DRIVE: Since Mount Palmer and Grapevine Peak share the same trailhead, follow the Drive directions for Grapevine Peak, Guide No. 2.12 to the start of the climb..
CLIMB: From the saddle at 7520 feet elevation head S for about 0.4 miles, following the ridge to a spot just NW of point 7980. Drop SSW here for about 400 feet and 0.4 miles to a saddle, then SW over point 7780. Continue along the ridge over the next bump (point 7680+) and down to a saddle. Turn S here, losing about 300 feet of elevation in 0.5 miles to another saddle. Continuing S, hike uphill along the ridge to point 7760+, located about 1.0 mile NW of the summit at UTM 871852. Now you're finally on the summit ridge of Palmer. Hike SE along the bumpy ridge to the deep saddle just before the summit mass. At this point you can climb directly up the cliff ahead of you (loose Class 3) or bypass it by the following route: From the saddle, climb up 30 or 40 feet toward the cliff ahead, picking up a faint, ducked trail which heads right (S). Follow this trail as it traverses a chute and then drops 15 feet to a notch. Proceeding through the notch to the next chute, ascend it for 50 feet to where you can exit right and follow easy slopes to the summit. NOTE: Mt. Palmer is a long day hike. Small groups in very good shape can do it in 6-7 hours roundtrip, but larger groups with slow hikers will need considerably more time. Do allow plenty of time to return to the cars in daylight and take ample water and food with you for this trip.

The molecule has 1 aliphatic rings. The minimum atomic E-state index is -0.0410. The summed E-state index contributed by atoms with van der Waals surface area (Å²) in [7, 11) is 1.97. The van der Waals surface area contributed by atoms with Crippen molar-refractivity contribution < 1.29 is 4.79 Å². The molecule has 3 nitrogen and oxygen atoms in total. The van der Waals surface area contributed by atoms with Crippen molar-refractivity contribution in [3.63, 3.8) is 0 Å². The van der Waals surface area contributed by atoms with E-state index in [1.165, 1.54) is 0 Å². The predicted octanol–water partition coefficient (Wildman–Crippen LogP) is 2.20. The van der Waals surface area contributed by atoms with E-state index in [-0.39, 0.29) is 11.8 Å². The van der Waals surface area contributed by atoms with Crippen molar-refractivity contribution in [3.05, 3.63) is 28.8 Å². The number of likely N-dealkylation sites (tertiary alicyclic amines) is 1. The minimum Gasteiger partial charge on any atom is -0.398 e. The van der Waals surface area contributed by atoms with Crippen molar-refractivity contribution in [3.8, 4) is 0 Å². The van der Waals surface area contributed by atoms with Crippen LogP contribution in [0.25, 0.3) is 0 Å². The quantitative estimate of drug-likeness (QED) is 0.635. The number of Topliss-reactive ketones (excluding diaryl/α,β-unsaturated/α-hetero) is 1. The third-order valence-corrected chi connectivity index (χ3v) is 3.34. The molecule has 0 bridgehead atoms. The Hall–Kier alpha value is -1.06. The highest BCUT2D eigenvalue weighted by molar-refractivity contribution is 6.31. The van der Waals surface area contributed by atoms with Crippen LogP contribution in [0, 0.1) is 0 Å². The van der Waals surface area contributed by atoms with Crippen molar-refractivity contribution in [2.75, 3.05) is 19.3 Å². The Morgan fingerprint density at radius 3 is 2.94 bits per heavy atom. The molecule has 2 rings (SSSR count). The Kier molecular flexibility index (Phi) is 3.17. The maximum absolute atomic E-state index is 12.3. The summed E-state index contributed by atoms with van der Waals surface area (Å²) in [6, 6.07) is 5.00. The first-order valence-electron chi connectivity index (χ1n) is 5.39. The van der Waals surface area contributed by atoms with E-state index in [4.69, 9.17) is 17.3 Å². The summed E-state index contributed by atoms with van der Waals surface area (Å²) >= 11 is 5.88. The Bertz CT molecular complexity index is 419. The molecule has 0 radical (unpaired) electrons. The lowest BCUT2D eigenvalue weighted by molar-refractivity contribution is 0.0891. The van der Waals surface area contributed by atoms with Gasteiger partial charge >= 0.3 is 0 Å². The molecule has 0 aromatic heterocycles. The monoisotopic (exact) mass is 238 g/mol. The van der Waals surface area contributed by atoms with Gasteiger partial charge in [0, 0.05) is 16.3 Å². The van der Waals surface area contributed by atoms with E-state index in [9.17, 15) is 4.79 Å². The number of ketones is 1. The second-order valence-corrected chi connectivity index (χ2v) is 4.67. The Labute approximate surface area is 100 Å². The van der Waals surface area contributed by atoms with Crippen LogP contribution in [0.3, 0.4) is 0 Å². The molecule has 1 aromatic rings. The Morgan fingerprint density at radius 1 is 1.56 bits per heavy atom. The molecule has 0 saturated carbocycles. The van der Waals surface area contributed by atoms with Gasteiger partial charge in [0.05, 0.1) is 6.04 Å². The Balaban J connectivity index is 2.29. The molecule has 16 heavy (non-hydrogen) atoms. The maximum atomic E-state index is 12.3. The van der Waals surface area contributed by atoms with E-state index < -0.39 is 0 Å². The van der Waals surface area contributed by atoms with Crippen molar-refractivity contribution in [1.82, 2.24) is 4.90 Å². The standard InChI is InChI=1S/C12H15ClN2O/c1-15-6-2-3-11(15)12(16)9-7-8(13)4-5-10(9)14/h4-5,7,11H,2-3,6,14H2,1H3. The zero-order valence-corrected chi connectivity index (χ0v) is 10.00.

ROUND TRIP STATS/2WD: 4200 feet elevation gain, 11 miles, 10 hours
ROUND TRIP STATS/4WD: 3300 feet elevation gain, 9 miles, 8-9 hours
- This peak is located within the boundary of Death Valley National Park.
- Mount Palmer was named in honor of Dr. Theodore S. Palmer, a biologist who participated in the Department of Agriculture's Death Valley Expedition in 1891. The expedition was particularly interested in discovering new plant and animal species as well as studying the many life zones encountered from the floor of Death Valley to the summits of the Panamint Mountains.
- Bailey Hot Springs, about 5 miles NW of Beatty, NV on US 95 has large indoor hot pools for soaking your tired bones after climbs of Grapevine and Palmer. There is a nominal fee for use of the pools.
- There is primitive camping found along the road to the trailhead at various pullouts. There is no water or other facilities.
- A full size pickup truck with pop-up camper made it to the saddle in Oct 2020. One area may require rock stacking. Pinyon pines encroach the road, but many were trimmed years ago.